GlycoPure: enzymatic conversion of chitin to glucosamine



GlycoPure sought to modify an existing, proprietary, cell-based method for converting chitin to n-acetylglucosamine (NAG) to effectively produce NAG, a high-value chemical precursor to glucosamine.


Through the MIPS project, researchers are working to improve the overall process by removing the requirement for bacterial growth using an enzyme-mediated process. The enzymes are already in use for the cell-based process. Operators responsible for the NAG production will only need to add enzymes to the raw material and employ a well-controlled bioprocess to generate NAG. Designs for commercial-scale processing will also be developed. A secondary objective of the project is to evaluate processes for the conversion of the resulting NAG to glucosamine (GlcN) and scout for the most cost-effective recovery process for this product.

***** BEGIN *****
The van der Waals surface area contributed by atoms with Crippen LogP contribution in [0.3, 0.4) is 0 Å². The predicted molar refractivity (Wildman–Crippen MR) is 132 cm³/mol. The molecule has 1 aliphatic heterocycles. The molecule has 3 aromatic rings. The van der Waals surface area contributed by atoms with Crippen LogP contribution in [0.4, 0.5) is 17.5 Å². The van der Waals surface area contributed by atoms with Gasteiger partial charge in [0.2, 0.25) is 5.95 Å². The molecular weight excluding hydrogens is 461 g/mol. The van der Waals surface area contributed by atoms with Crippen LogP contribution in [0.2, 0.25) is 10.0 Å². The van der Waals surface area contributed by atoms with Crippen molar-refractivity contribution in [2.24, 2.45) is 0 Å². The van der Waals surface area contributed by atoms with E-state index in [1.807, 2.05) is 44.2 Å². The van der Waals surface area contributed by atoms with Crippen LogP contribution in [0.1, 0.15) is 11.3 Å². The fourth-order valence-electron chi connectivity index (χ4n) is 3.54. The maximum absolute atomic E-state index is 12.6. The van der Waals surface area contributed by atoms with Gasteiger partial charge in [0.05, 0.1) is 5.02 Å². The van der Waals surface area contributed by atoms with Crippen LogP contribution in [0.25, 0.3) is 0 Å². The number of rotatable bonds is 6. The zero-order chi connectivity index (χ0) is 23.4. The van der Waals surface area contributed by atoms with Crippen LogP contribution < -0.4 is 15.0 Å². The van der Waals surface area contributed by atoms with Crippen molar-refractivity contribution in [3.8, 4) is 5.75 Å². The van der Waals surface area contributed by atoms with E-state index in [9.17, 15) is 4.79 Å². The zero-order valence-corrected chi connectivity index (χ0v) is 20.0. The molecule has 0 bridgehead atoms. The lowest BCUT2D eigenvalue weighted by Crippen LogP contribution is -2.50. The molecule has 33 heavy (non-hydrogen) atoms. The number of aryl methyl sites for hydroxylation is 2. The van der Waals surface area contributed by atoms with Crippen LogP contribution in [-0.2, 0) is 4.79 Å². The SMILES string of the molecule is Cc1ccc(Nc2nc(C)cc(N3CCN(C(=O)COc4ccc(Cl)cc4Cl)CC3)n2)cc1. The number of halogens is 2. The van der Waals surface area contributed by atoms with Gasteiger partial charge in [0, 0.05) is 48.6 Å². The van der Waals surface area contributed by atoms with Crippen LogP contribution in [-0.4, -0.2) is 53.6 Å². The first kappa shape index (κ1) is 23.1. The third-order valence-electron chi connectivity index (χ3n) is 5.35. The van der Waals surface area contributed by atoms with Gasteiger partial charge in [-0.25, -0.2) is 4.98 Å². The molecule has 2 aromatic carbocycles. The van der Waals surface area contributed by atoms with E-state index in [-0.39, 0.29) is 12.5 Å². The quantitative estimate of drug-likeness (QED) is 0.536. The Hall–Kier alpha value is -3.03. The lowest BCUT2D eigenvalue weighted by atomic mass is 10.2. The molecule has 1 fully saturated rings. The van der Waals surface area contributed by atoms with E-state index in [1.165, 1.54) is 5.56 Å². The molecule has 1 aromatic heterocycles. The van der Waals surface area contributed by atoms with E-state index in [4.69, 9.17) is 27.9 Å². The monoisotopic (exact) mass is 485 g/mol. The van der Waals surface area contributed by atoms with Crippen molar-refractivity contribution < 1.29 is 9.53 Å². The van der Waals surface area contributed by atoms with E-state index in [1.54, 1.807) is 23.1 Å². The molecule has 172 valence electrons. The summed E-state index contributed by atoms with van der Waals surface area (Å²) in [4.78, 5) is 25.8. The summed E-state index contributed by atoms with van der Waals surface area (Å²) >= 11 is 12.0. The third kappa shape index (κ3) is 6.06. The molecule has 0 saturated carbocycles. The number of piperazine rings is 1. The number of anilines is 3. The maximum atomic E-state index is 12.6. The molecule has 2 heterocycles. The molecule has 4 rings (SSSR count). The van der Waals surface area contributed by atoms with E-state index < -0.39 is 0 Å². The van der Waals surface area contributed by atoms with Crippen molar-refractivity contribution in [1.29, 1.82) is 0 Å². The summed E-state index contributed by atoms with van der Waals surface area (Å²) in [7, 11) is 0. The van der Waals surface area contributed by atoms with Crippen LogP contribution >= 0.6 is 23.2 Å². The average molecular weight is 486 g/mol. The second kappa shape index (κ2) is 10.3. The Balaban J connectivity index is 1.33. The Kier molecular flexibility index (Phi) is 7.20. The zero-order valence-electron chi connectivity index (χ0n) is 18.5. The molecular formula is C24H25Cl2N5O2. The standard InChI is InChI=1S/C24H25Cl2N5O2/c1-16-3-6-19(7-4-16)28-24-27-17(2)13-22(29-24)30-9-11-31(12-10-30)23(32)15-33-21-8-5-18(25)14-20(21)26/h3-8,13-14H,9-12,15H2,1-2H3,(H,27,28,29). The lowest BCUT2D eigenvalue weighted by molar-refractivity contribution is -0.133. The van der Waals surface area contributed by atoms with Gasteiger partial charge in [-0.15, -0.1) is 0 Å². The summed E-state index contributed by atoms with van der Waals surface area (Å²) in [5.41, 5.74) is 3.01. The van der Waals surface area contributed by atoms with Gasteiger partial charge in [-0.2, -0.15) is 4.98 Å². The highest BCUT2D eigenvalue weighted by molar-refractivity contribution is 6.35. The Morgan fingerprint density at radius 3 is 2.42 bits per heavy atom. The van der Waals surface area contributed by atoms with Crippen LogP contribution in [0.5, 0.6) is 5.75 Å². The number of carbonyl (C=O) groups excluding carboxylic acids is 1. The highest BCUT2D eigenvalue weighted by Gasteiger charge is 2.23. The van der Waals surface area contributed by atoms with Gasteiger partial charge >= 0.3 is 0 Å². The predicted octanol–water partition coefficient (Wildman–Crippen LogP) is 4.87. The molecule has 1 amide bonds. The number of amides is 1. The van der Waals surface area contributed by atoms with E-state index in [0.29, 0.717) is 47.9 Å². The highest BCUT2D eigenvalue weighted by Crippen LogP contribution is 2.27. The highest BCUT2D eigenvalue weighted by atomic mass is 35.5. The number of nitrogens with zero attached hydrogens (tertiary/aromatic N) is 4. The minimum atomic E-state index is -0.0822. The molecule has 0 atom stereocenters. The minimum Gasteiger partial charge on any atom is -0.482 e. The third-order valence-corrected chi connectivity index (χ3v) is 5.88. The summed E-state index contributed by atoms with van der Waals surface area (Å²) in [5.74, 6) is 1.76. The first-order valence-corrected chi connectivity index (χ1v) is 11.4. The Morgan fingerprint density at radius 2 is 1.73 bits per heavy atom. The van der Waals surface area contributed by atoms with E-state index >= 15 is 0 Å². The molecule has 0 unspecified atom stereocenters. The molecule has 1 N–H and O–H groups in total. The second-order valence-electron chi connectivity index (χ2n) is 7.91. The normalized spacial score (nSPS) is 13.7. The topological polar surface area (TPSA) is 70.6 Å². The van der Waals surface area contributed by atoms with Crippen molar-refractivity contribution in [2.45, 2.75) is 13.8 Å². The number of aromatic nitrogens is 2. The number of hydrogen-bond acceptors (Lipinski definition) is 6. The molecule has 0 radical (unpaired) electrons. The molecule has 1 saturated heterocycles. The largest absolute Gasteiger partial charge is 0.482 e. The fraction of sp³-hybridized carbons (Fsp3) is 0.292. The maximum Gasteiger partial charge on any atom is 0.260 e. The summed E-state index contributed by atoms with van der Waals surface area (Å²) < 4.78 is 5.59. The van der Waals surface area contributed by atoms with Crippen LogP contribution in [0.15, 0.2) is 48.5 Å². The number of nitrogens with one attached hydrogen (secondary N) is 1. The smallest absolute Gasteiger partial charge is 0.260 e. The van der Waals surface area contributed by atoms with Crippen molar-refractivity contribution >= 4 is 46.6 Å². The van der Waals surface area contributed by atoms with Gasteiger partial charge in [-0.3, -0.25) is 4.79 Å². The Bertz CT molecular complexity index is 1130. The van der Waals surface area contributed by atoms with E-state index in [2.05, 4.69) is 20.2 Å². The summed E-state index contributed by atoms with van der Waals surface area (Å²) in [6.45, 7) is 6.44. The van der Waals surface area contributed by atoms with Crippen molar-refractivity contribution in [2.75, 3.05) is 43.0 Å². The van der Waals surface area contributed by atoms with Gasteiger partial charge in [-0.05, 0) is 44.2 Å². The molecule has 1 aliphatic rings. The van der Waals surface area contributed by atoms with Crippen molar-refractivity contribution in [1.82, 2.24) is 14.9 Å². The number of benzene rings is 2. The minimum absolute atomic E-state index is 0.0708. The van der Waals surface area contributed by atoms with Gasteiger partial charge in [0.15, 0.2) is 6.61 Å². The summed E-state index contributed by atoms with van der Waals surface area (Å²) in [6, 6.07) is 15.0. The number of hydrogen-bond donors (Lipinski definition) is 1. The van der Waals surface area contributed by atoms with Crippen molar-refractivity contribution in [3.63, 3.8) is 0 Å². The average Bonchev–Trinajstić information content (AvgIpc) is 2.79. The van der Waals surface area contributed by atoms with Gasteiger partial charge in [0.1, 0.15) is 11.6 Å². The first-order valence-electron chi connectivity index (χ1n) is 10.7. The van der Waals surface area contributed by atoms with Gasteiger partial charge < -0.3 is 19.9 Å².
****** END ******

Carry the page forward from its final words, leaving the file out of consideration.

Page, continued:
While the project is in progress, several bacteria strains have been identified.

GlycoPure 2

Interesting Fact

Chitin is extracted from crab and other crustacean shells and can be converted to glucosamine, which is used in products sold as building blocks for cartilage.

Project Manager:  C. P. Condon;  Principal InvestigatorWilliam Bentley, UMD
Location:  Cambridge, Maryland – Dorchester County;  Project Start Date:  8/1/2011

Leading up to (and beyond) the Maryland Industrial Partnerships (MIPS) 25th Anniversary Gala, we will frequently profile one (or more) of the 500+ companies that have utilized MIPS funding to bring innovations to market and create jobs in Maryland.

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